27. March 2019

Growing early onion in the polytunnel

What could be better than getting a nice harvest of early onion from the polytunnel? I decided to go for a fast-growing variety and it seems to work!

En interiörbild från tunnelväxthuset, massa jord. Early onion, from inside the polytunnel.

This is what my polytunnel looked like before I planted the early onion in the bed to the left. It has been quite dry in here these past few months and I have been watering for a few days now to keep the soil moist.


I tried growing early onion in my large polytunnel a few years ago. It did not go well. Plenty of onion greens but no bulbs. I do like the greens too of course, but the whole point was getting early onion bulbs. I concluded that it must have been too hot which must have stressed the plant to go for leaves and flowers instead of a nice bulb.

I recently heard that two other growers here in Sweden, Sanna and Jonas Ringqvist from Bossgården, plant onions in their polytunnel in March. They have a small agricultural business and do a lot of experimenting in order to get both early and late vegetables that they can sell. Amongst many other things, they plant onion that they can start harvesting in May, already in March. When I did it last, I think I started too late. I should have gotten to it a bit sooner so that they didn't have to die of heat shock. I need to try it again!


Read more: Growing alliums from seed


En hand håller en liten lök, stor som en liten valnöt. Early onion, a hand holding an onion.

The onion set is very small, but it grows quickly and will develop normal-sized bulbs in a short amount of time.


Fast-growing yellow onion

I decided to go for the variety Forum F1 which the garden center I bought it from describes like this:

“Forum is the perfect choice for the eager gardener. It's one of the earliest fast-growing varieties out there. You can plant it early without having it bolt. The root system is quite shallow and you need a lot of nutrients and water. Forum produces nice, mild-tasting globe-shaped bulbs.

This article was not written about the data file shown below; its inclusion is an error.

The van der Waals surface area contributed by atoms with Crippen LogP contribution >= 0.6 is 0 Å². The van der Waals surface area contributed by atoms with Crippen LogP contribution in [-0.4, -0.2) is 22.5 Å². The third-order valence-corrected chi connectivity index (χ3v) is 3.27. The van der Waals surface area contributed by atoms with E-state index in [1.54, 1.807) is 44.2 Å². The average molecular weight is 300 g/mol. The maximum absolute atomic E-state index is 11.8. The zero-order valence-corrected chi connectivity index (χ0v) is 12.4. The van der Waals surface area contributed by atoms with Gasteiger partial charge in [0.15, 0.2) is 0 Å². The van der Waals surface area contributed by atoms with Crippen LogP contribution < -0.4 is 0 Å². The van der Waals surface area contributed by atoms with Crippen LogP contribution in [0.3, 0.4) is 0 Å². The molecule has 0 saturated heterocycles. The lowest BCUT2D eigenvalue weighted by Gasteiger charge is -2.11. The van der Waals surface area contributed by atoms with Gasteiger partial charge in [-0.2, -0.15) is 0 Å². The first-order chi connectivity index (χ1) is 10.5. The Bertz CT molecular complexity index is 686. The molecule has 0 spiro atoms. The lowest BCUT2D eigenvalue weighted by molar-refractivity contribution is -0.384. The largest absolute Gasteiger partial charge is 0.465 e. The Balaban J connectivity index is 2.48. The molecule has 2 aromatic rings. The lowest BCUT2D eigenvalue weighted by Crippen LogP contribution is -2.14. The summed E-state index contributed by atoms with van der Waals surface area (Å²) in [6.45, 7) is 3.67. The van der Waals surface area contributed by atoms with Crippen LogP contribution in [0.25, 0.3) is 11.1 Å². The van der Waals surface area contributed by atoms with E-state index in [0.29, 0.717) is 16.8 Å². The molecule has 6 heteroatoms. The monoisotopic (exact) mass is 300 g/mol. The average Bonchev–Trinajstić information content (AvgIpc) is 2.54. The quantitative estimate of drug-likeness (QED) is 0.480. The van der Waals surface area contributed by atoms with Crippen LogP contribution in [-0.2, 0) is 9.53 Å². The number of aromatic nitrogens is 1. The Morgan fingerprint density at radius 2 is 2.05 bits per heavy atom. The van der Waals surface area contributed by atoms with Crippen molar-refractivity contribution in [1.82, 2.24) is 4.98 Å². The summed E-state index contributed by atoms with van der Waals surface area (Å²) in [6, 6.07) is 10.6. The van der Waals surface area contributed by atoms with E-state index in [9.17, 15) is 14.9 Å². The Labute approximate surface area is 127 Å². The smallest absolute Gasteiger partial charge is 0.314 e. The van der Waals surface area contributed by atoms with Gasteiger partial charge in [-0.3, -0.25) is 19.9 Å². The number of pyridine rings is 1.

This description seems perfectly aligned with what I'm going for, early onion. Last year's harvest was sub-par to put it nicely, and I'm so eager to get really good homegrown onions.

If you are new to alliums, the part about bolting basically means that you can plant your onion set early in the year. Alliums (for example yellow onion, red onion, silver onion) will bolt very easily if they are exposed to very cold temperatures. This will stress the plant out. When the onion bolts, a hard core and stalk start to develop inside the bulb. This makes the onion taste bad.


More about alliums: Growing garlic in pots


En bädd sedd ovanifrån med en rad sättlök i mörk jord. Early onion, a bed from above.

I'm planting the onions 4 inches (10 centimeters) apart in a row, around 20 feet (6 meters) long.


The tunnel I'm planning on growing my onion in faces north and it's a bit colder in there than in my large polytunnel. It gets some light in the morning and afternoon. This might not be the optimal situation for onion, but I will give it a try.

The onion set is small and I plant it just below soil level, in a row with nice and airy soil. I cover the onions with row cover right after planting the sets. It's been pretty cold here at night, even below freezing at times. The weather report tells me it's going to be warmer the coming 10 days though, so I'm hoping for the best!


Read more: Tips for growing chives


Tunnelväxthuset med en vit fiberduk över jorden till vänster. Early onion, the polytunnel with row cover.

Use row cover when you want to grow early onion, this will help your alliums through the cold nights. I remove the row cover during the day so that the sun can warm the soil.


All I can do now is wait for my early onion! We will see what happens. It has been about two weeks since I planted the onion set, and the green leaves are finally starting to sprout. I can't wait!
/Sara Bäckmo

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